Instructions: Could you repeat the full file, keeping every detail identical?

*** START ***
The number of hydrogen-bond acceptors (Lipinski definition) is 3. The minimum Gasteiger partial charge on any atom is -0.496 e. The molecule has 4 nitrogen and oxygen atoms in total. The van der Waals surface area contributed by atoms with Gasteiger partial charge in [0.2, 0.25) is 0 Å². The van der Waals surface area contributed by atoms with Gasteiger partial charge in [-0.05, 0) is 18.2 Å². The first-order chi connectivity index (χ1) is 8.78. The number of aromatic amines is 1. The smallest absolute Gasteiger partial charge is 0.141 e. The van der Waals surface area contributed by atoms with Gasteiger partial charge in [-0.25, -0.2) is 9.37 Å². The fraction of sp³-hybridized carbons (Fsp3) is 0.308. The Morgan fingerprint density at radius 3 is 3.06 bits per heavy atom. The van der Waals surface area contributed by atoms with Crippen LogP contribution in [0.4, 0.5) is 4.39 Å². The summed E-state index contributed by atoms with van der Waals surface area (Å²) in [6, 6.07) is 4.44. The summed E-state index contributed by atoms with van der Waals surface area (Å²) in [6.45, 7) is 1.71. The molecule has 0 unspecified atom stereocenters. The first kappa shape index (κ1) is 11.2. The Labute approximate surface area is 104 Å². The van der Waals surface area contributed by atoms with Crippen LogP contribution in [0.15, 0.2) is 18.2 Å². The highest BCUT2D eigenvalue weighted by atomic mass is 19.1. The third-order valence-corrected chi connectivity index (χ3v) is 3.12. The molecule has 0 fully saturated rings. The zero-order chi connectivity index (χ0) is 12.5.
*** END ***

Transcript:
The number of hydrogen-bond acceptors (Lipinski definition) is 3. The minimum Gasteiger partial charge on any atom is -0.496 e. The molecule has 4 nitrogen and oxygen atoms in total. The van der Waals surface area contributed by atoms with Gasteiger partial charge in [0.2, 0.25) is 0 Å². The van der Waals surface area contributed by atoms with Gasteiger partial charge in [-0.05, 0) is 18.2 Å². The first-order chi connectivity index (χ1) is 8.78. The number of aromatic amines is 1. The smallest absolute Gasteiger partial charge is 0.141 e. The van der Waals surface area contributed by atoms with Gasteiger partial charge in [-0.25, -0.2) is 9.37 Å². The fraction of sp³-hybridized carbons (Fsp3) is 0.308. The Morgan fingerprint density at radius 3 is 3.06 bits per heavy atom. The van der Waals surface area contributed by atoms with Crippen LogP contribution in [0.4, 0.5) is 4.39 Å². The summed E-state index contributed by atoms with van der Waals surface area (Å²) in [6, 6.07) is 4.44. The summed E-state index contributed by atoms with van der Waals surface area (Å²) in [6.45, 7) is 1.71. The molecule has 0 unspecified atom stereocenters. The first kappa shape index (κ1) is 11.2. The Labute approximate surface area is 104 Å². The van der Waals surface area contributed by atoms with Crippen LogP contribution in [0.15, 0.2) is 18.2 Å². The highest BCUT2D eigenvalue weighted by atomic mass is 19.1. The third-order valence-corrected chi connectivity index (χ3v) is 3.12. The molecule has 0 fully saturated rings. The zero-order chi connectivity index (χ0) is 12.5.